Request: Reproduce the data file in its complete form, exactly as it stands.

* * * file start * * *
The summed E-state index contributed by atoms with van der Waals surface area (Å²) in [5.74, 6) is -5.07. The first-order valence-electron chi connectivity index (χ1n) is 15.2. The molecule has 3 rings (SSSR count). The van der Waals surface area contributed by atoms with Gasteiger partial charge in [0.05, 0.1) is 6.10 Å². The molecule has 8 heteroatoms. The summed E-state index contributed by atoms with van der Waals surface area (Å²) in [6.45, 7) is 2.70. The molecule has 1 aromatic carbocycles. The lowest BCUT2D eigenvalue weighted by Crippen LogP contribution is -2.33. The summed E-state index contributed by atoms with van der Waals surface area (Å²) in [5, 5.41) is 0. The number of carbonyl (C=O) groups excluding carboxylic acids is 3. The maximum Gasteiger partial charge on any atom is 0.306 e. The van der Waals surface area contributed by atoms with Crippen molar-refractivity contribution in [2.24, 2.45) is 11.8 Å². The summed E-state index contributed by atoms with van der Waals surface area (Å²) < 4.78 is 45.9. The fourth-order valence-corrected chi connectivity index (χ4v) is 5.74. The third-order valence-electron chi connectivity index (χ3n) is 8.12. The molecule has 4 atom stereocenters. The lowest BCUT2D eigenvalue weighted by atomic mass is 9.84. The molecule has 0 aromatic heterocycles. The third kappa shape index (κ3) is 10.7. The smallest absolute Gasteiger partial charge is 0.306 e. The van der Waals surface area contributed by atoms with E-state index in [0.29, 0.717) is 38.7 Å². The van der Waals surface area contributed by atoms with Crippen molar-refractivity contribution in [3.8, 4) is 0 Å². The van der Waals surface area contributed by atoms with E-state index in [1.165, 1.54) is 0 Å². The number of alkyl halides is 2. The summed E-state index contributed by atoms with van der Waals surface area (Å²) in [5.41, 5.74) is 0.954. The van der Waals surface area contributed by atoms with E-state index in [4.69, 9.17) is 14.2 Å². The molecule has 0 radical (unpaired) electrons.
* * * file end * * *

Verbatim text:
The summed E-state index contributed by atoms with van der Waals surface area (Å²) in [5.74, 6) is -5.07. The first-order valence-electron chi connectivity index (χ1n) is 15.2. The molecule has 3 rings (SSSR count). The van der Waals surface area contributed by atoms with Gasteiger partial charge in [0.05, 0.1) is 6.10 Å². The molecule has 8 heteroatoms. The summed E-state index contributed by atoms with van der Waals surface area (Å²) in [6.45, 7) is 2.70. The molecule has 1 aromatic carbocycles. The lowest BCUT2D eigenvalue weighted by Crippen LogP contribution is -2.33. The summed E-state index contributed by atoms with van der Waals surface area (Å²) in [5, 5.41) is 0. The number of carbonyl (C=O) groups excluding carboxylic acids is 3. The maximum Gasteiger partial charge on any atom is 0.306 e. The van der Waals surface area contributed by atoms with Crippen molar-refractivity contribution in [2.24, 2.45) is 11.8 Å². The summed E-state index contributed by atoms with van der Waals surface area (Å²) < 4.78 is 45.9. The fourth-order valence-corrected chi connectivity index (χ4v) is 5.74. The third-order valence-electron chi connectivity index (χ3n) is 8.12. The molecule has 4 atom stereocenters. The lowest BCUT2D eigenvalue weighted by atomic mass is 9.84. The molecule has 0 aromatic heterocycles. The third kappa shape index (κ3) is 10.7. The smallest absolute Gasteiger partial charge is 0.306 e. The van der Waals surface area contributed by atoms with E-state index in [0.29, 0.717) is 38.7 Å². The van der Waals surface area contributed by atoms with Crippen molar-refractivity contribution in [3.8, 4) is 0 Å². The van der Waals surface area contributed by atoms with E-state index in [1.165, 1.54) is 0 Å². The number of alkyl halides is 2. The summed E-state index contributed by atoms with van der Waals surface area (Å²) in [5.41, 5.74) is 0.954. The van der Waals surface area contributed by atoms with E-state index in [4.69, 9.17) is 14.2 Å². The molecule has 0 radical (unpaired) electrons.